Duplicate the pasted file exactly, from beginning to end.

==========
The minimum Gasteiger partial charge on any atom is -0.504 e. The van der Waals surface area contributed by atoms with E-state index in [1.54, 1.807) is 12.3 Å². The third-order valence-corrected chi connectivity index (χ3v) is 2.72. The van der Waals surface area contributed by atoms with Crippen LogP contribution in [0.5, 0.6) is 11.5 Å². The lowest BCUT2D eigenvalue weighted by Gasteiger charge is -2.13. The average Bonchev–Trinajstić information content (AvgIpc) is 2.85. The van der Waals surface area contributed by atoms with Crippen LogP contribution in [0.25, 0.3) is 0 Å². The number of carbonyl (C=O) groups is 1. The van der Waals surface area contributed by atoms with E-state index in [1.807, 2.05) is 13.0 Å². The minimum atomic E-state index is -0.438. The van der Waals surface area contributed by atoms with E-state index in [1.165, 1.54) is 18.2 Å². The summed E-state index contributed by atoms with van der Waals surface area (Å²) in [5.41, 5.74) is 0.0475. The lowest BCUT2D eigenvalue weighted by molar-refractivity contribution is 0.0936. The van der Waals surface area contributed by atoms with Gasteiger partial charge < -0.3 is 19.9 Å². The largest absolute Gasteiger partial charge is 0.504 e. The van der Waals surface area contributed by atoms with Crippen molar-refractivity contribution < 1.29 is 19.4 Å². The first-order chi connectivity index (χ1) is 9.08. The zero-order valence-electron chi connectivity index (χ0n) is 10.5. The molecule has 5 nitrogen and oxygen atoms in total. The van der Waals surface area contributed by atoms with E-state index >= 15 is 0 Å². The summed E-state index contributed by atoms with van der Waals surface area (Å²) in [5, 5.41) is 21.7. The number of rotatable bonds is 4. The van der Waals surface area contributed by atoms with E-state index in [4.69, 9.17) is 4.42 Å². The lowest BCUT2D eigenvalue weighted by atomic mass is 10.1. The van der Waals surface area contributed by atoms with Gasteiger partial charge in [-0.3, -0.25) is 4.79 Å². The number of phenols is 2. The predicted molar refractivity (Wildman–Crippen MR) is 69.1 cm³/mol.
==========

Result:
The minimum Gasteiger partial charge on any atom is -0.504 e. The van der Waals surface area contributed by atoms with E-state index in [1.54, 1.807) is 12.3 Å². The third-order valence-corrected chi connectivity index (χ3v) is 2.72. The van der Waals surface area contributed by atoms with Crippen LogP contribution in [0.5, 0.6) is 11.5 Å². The lowest BCUT2D eigenvalue weighted by Gasteiger charge is -2.13. The average Bonchev–Trinajstić information content (AvgIpc) is 2.85. The van der Waals surface area contributed by atoms with Crippen LogP contribution in [0.25, 0.3) is 0 Å². The number of carbonyl (C=O) groups is 1. The van der Waals surface area contributed by atoms with E-state index in [1.807, 2.05) is 13.0 Å². The minimum atomic E-state index is -0.438. The van der Waals surface area contributed by atoms with E-state index in [1.165, 1.54) is 18.2 Å². The summed E-state index contributed by atoms with van der Waals surface area (Å²) in [5.41, 5.74) is 0.0475. The lowest BCUT2D eigenvalue weighted by molar-refractivity contribution is 0.0936. The van der Waals surface area contributed by atoms with Gasteiger partial charge < -0.3 is 19.9 Å². The largest absolute Gasteiger partial charge is 0.504 e. The van der Waals surface area contributed by atoms with Crippen molar-refractivity contribution < 1.29 is 19.4 Å². The first-order chi connectivity index (χ1) is 9.08. The zero-order valence-electron chi connectivity index (χ0n) is 10.5. The molecule has 5 nitrogen and oxygen atoms in total. The van der Waals surface area contributed by atoms with E-state index >= 15 is 0 Å². The summed E-state index contributed by atoms with van der Waals surface area (Å²) in [5, 5.41) is 21.7. The number of rotatable bonds is 4. The van der Waals surface area contributed by atoms with E-state index in [4.69, 9.17) is 4.42 Å². The lowest BCUT2D eigenvalue weighted by atomic mass is 10.1. The van der Waals surface area contributed by atoms with Gasteiger partial charge in [-0.3, -0.25) is 4.79 Å². The number of phenols is 2. The predicted molar refractivity (Wildman–Crippen MR) is 69.1 cm³/mol.